Chief Officer of Scotland’s Towns Partnership, Phil Prentice, has issued a plea to the general public to “think local first" when adapting to COVID-19 guidelines.

A leading figure in the fight to enhance Scotland’s town centres has issued a plea for people to think local and support businesses in their own communities as the nation adapts to the coronavirus crisis. 

Mr Prentice made the call following reports of many small businesses facing a significant downturn in business with threats that many would have to lay off staff or even close completely. He urged the public to work with local businesses who would be innovating and changing the way they provide goods and services - within Scottish and UK Government public health advice - to adapt to social distancing requirements instead of resorting to big online-based retailers.

He pointed to many businesses moving to online or phone-based orders and providing delivery services to the front door, thus avoiding unnecessary contact, and the businesses completely changing their offer to help more vulnerable members of the community. Many have also already showed commitment to their communities by supporting grassroots campaigns to help those already self isolating,

Scotland’s Towns Partnership (STP) is the national body for Scotland’s town centres and provides policy expertise, advice and best practice guidance to support a wide range of projects across Scotland.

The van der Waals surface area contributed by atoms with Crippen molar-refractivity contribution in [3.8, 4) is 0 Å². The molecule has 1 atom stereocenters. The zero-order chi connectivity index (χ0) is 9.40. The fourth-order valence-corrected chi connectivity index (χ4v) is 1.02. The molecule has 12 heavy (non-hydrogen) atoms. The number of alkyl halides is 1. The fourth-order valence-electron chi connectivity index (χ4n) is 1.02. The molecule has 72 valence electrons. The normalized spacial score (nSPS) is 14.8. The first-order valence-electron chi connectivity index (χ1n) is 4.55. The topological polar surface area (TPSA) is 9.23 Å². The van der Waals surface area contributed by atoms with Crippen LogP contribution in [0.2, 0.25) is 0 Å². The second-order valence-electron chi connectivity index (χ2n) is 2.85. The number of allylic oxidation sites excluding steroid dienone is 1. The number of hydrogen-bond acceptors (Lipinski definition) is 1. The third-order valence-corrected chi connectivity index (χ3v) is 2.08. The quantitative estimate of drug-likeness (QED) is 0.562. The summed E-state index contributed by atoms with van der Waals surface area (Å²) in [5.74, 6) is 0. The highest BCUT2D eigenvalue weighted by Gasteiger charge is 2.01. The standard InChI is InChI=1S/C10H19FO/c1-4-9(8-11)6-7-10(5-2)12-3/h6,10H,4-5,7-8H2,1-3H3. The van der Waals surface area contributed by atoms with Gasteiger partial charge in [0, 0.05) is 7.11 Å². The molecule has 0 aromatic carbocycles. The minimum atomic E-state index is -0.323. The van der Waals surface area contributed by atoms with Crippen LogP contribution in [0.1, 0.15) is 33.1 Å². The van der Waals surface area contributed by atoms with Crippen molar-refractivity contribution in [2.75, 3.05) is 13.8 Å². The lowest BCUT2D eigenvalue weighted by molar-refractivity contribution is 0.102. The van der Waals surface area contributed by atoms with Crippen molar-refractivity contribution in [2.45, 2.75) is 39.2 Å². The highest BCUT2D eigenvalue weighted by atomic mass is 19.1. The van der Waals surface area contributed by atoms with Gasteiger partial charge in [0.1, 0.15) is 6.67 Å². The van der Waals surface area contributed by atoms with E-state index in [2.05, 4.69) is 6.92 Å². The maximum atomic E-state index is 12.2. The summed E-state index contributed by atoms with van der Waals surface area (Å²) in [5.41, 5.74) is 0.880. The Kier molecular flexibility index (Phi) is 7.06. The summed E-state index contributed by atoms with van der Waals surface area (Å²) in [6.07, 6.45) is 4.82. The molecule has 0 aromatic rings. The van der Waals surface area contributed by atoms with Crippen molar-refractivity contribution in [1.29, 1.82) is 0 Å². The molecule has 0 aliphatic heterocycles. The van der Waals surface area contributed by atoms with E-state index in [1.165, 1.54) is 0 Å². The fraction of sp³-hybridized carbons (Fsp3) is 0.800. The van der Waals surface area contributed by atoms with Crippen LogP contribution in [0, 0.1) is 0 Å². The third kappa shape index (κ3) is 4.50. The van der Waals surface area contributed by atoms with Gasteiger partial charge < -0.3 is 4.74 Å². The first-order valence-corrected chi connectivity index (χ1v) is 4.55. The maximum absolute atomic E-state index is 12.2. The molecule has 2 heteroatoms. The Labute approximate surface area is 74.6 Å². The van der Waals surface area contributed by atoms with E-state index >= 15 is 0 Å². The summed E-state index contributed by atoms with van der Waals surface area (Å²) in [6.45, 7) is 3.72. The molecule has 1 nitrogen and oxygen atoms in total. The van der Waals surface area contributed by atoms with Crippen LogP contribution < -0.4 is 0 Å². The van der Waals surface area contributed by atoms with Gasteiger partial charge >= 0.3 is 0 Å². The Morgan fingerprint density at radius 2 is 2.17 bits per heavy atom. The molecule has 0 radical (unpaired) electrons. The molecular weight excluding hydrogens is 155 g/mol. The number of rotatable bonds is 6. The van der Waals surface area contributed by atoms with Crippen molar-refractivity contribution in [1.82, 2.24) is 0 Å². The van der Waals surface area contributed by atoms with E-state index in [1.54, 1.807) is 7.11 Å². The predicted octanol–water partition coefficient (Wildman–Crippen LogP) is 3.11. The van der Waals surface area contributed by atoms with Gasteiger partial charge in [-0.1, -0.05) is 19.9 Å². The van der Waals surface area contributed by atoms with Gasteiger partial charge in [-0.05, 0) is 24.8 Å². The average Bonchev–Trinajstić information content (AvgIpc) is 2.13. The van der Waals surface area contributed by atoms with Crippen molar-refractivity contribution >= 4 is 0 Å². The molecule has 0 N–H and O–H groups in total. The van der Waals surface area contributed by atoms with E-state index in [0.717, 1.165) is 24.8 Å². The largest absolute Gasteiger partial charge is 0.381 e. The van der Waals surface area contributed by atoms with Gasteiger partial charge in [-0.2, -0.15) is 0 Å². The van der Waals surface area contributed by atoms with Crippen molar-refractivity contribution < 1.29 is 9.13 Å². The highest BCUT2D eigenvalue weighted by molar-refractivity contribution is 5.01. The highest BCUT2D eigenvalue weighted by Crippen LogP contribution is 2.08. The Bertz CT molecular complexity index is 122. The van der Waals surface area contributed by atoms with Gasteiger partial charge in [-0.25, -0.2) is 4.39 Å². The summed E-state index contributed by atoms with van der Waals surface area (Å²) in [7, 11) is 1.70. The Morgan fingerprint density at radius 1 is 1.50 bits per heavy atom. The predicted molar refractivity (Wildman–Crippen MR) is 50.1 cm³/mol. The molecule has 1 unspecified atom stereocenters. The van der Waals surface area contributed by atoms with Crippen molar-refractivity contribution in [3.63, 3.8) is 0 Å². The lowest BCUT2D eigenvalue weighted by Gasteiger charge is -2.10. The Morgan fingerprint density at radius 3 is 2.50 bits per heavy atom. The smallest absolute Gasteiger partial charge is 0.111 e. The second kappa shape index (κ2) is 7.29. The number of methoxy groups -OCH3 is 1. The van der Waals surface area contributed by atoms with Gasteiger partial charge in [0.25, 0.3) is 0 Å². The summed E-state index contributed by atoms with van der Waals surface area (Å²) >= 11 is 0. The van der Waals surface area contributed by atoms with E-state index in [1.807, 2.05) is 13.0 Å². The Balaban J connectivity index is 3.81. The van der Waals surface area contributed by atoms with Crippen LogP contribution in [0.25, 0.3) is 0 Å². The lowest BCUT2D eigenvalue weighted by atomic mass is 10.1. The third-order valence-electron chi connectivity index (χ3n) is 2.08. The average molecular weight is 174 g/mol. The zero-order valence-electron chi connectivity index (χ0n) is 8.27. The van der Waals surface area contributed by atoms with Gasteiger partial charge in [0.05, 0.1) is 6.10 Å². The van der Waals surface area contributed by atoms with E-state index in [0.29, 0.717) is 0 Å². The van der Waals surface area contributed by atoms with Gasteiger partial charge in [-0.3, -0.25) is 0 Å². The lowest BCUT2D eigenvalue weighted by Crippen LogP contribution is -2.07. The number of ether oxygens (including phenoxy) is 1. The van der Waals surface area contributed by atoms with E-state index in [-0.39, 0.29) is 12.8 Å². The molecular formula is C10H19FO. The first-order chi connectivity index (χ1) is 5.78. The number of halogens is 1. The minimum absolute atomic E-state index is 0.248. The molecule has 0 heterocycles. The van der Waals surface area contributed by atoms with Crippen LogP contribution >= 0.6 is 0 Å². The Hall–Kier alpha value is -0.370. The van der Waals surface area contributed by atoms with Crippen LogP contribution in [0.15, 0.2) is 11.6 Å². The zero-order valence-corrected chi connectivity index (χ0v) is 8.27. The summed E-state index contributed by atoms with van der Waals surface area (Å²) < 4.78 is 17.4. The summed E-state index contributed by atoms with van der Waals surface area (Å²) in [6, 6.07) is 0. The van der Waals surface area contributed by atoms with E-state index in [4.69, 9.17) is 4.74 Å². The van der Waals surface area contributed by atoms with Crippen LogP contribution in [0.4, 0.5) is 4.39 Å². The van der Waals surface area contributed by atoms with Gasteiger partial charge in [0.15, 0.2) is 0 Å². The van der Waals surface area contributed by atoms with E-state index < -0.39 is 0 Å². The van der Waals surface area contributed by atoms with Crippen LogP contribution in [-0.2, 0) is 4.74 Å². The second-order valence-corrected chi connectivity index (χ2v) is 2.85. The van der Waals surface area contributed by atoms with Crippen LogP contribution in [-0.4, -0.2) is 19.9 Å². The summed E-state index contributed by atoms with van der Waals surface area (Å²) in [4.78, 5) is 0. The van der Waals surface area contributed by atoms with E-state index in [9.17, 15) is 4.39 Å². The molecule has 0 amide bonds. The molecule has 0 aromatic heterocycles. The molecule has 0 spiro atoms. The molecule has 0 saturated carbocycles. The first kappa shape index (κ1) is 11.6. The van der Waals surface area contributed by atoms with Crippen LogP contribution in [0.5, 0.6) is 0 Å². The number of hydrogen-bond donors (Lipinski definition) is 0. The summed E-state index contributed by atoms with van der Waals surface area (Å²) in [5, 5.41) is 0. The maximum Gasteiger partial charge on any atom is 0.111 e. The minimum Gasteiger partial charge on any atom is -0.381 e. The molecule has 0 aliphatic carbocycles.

Chief Officer of Scotland’s Towns Partnerships, Phil Prentice, said:

“This is a critical time for our town centres and many local businesses desperately need our support. Our town centres aren’t just buildings and streets. The people who own the businesses aren’t just some group of abstract entrepreneurs. They are our brothers and sisters, our cousins, our sons and daughters and our friends. They are part of our community. Whilst it is of the utmost importance that people strictly observe the public health guidelines from both the Scottish and UK Governments, I’m urging people not to forget our town centres who will face significant hardship in the coming weeks.

“Many local businesses are innovating and being creative about how they can provide their goods and services within the confines of new public health guidelines - many are now offering online and over-the-phone orders with deliveries. Many are re-purposing their businesses to offer something completely different, often helping vulnerable people in need of support in the wider community. Local people, too, can be creative in how they support local businesses to do this.

“These are anxious times for us all, but my plea is that we all come together to do what we can to support our local town centres. When we’re all adapting to the government guidelines, think local first. Think about whether you can get what you need from a local business. If we pull together, we can help our small businesses to get through this crisis and on the far end we’ll need to redouble our efforts to help them get back on their feet.”

ENDS

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